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Movie Formats like 4DX will Make Movie Theaters More like Theme Parks

Image Source | Youtube.com

When Cars 3 was released, it became the first Pixar film to be distributed in 4DX, the motion-based “immersive” film format[1] from South Korea’s CJ 4DPlex. 4DX is one of a handful of formats that attempt to turn traditional and passive films into something more experiential: seats shake, tilt, and pivot, while environmental effects[2] like air blasts, scents, sprays of water, and in-theater fog and strobe lighting echo what’s happening on the screen.


image Image Source | Youtube.com

4DX[3] has largely been focusing on bombastic superhero movies and action flicks. But animated 4DX films are nothing new ever since Despicable Me was released in the format back in 2010, and last year everything from Disney’s The Jungle Book to Kung Fu Panda 3 got to be shown in 4DX. And this is okay because since animated films are initially made for kids, then watching 4DX animated will seem like a theme park ride.

image Image Source | Youtube.com

But, it’s symptomatic of an industry struggling to give audiences something they simply can’t get online or from their television at home. Extra-large screens or vibrating seats[4], the concept of making films “immersive,” has become the going trend. But drawing in audiences in a fictional world requires more than just technological add-ons. In the mad rush to entice audiences into theaters, these new formats could undermine the most important reason to go to movies: Enjoyment. 4DX touts itself as an “immersive multi-sensory cinematic experience.” This is the magic phrase where 4DX fails completely.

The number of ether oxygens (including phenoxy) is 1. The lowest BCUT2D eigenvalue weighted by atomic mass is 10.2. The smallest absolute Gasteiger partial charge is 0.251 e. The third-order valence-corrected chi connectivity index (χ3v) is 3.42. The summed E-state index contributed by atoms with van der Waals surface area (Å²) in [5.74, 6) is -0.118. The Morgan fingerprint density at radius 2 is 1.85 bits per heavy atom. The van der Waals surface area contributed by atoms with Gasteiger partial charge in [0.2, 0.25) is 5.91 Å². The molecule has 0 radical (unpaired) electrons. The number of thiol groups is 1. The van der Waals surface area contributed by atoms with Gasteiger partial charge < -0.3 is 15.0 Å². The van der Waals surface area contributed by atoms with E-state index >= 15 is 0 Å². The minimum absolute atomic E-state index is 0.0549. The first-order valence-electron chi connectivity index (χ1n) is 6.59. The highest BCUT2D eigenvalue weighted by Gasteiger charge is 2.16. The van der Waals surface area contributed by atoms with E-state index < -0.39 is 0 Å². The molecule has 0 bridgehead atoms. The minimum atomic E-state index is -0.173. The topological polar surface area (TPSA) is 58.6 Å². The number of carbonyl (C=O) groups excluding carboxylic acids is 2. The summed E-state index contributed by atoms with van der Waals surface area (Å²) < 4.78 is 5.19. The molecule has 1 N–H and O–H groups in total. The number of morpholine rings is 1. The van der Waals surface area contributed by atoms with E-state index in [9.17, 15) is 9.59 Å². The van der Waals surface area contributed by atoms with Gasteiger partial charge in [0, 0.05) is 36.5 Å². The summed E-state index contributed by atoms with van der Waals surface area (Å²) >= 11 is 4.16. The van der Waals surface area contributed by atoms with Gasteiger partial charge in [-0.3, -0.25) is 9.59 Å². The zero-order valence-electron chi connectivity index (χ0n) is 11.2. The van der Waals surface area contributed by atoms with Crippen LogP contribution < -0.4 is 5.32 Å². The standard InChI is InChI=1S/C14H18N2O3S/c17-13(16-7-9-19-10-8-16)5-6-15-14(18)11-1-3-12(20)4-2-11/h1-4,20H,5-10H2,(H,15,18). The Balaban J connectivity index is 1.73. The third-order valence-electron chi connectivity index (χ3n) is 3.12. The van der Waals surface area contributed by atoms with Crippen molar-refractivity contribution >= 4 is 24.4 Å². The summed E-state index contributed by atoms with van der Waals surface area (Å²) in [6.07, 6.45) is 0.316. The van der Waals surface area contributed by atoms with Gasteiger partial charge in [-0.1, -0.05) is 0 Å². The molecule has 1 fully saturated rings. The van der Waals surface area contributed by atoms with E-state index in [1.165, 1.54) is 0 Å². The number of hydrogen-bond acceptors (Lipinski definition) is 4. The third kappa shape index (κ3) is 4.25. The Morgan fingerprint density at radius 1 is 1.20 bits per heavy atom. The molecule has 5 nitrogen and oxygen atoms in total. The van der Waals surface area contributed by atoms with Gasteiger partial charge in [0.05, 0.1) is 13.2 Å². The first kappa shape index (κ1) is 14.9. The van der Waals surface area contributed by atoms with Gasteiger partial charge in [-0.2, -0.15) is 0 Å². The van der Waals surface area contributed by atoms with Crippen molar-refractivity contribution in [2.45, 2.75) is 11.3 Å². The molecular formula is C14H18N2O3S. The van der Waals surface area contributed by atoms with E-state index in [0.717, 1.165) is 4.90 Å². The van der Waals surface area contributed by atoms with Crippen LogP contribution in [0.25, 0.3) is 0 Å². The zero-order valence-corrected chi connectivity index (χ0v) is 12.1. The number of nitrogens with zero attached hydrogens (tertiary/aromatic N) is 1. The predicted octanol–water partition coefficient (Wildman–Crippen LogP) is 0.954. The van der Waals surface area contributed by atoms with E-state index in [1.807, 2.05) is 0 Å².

Video Courtesy of Youtube:

There are two distinctly different elements to the 4DX experience: the motion of the seat, and the environmental effects. The seat tilts, shakes, and rolls to essentially track the movement of the camera from shot to shot. It’s fine by itself if it wasn’t for the environmental effects. It’s okay to watch Cars 3 while the seats tilt and jolt because of the race scenes.

image Image Source | Youtube.com

In one scene during Wonder Woman, 3D arrows being shot toward the audience triggered blasts of air, creating the illusion that the film was spilling out of the screen and into the auditorium. This is fine, but in another scene, a character falls off a horse and lands on the ground, triggering a quick, uncomfortable jab in the back from what is called a “back kicker.”

image Image Source | Youtube.com

4DX essentially grafts motion simulator ride tricks onto mediums that were never designed with them in mind. When going on a ride on Flight of Passage at Disney[5]’s new Avatar[6] land, or taking a trip on Star Tours or Guardians of the Galaxy[7]: Mission Breakout, there are carefully choreographed movements taking place. The on-screen visuals and environmental cues work together with the ride vehicle to deliver an experience that simulates something very specific. Audiences can actually feel like they’re heading into a space battle, or taking a ride on the back of a Banshee. Technologies like 4DX, on the other hand, can’t do that because the movies they’re attempting to simulate were never designed as first-person experiences.



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  1. ^ motion-based “immersive” film format (www.theverge.com)
  2. ^ environmental effects (www.theverge.com)
  3. ^ 4DX (en.wikipedia.org)
  4. ^ Extra-large screens or vibrating seats (youtu.be)
  5. ^ Disney (www.mobilemag.com)
  6. ^ Avatar (www.mobilemag.com)
  7. ^ Guardians of the Galaxy (www.mobilemag.com)

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